Mira Ziminska, artistic director of the noted Polish folk dance troupe Mazowsze, arrived in Washington yesterday for a six-day engagement at the Kennedy Center, with her company apparently short 11 dancers who defected Friday to Canada.
According to wire service reports received late last night, those 11 defected in Hamilton, Ontario. The defections took place after four performances in that city, the stop preceding Washington on Mazowsze's current worldwide tour. Yesterday's announcement of the defections was attributed to Canadian federal immigration officials.
The defectors were said to have predicted that other troupe members would be following their example. In an interview yesterday, two of the defectors, Bogdan Bor, 24, and Mirek Scibor, 28, were quoted through an interpreter as saying they left because they "wished to be treated as human beings with rights." They also said they had discussed the possibility of defection with their families before the tour, but did not fear for their relatives' safety because "Poland is not Russia yet."
Ziminska could not be reached for comment last night after the Kennedy Center performance. Tour manager Richmond Davis, employed by Columbia Artists Management, which brough the group to this country, said last night: "It's not my place to comment. My function is simply to escort them around North America."
In an interview earlier yesterday at her hotel, Ziminska made no reference to the defections (which had not yet been made public), nor did she dwell on the political and economic unrest in her country, confining herself for the most part to the artistic background of Mazowsze.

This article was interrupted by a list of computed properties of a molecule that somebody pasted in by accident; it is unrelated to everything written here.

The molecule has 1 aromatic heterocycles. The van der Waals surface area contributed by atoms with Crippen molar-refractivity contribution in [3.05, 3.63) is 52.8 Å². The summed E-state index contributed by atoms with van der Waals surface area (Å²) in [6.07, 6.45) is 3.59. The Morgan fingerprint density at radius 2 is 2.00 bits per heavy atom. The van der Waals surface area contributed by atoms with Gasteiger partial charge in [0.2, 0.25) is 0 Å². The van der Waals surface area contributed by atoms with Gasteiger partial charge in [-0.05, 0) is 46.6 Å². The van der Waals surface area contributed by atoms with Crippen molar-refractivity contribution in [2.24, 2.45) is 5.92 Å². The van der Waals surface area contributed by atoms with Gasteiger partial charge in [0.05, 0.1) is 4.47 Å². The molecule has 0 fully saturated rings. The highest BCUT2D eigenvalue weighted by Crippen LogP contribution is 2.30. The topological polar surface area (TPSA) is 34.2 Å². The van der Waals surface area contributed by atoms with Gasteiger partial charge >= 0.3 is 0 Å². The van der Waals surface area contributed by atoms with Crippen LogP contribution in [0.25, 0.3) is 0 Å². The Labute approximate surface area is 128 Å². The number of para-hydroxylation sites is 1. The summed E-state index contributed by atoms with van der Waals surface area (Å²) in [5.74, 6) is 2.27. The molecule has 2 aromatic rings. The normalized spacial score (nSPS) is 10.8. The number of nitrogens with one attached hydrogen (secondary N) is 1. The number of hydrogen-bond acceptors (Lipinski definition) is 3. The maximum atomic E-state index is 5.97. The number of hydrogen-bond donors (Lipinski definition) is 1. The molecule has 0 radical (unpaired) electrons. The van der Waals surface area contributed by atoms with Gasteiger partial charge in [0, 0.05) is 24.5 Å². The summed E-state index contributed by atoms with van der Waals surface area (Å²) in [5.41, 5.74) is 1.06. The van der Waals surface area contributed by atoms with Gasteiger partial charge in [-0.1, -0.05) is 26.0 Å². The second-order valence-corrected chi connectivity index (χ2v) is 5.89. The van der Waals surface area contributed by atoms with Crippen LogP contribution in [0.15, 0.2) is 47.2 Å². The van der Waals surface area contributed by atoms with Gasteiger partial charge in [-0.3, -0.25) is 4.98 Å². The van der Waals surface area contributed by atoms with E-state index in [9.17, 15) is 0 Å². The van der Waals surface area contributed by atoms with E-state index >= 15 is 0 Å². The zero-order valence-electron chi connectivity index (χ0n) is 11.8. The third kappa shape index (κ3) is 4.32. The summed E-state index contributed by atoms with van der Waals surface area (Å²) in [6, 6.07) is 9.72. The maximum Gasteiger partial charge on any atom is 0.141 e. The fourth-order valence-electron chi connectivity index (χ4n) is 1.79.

But she did tell, with some satisfaction, of the meeting she had with Igor Moiseyev, director of the great Russian folk troupe that bears his name.
"I said to him, 'Why must you take our dancers from Poland when you've got such a large country of your own to choose from? You dance better than we do, and jump higher. But look at your costumes and look at ours.' " Moiseyev asked her to advise him on the subject of costume, which is one of her specialties.
"At least," she now says, "that is one victory over the Soviet Union that we have."
According to Ziminska, political authorities in Poland do not interfere with the content of Mazowsze's programs. "We have not been censored in any way," she says. "In fact, we do one song that, if it were literally translated, would probably offend dignitaries in any country. On the other hand, we do suffer from censorship in another sense--none of the writings of our emigre' poets can be published in Poland."
Ziminska is 81. In her youth, before she founded Mazowsze with her composer husband, she was a very celebrated actress, a star known to the whole of the Polish populace for her dramatic roles, her singing and dancing, and her comic performances--"Chaplin in skirts," some called her. "I'm not sure if I was the best actress in Poland," she says, "but I was the highest paid. Also, I was said to have the most beautiful legs in Poland." On the company's recent visit to Los Angeles during the current tour, she says, an old admirer came backstage to plead "Please, can I see those legs once more!"
Ziminska accompanies her speech with energetic gesticulation. Her abundant hair is dark, her casual suit a soft red, her blouse a flowered print. When asked about the founding of Mazowsze, she replies, "Oh, oh, that is a long story. Probably I should order dinner, but at least we must have coffee," whereupon she bounds out of the seat to give the order. Later she orders cognac for everyone, including her translator.
Mazowsze (pronounced "Mazoffshuh") has made six tours of the United States since 1961, when it appeared at Loew's Capitol. In 1971, the troupe played Constitution Hall, and in 1973--the most recent previous Washington visit--it had its first Kennedy Center engagement. The company, which numbers more than 100 dancers, singers and musicians, takes its name from the central region of Poland, where Warsaw is located, and makes its home at Karolin, an estate some 20 miles from the capital city.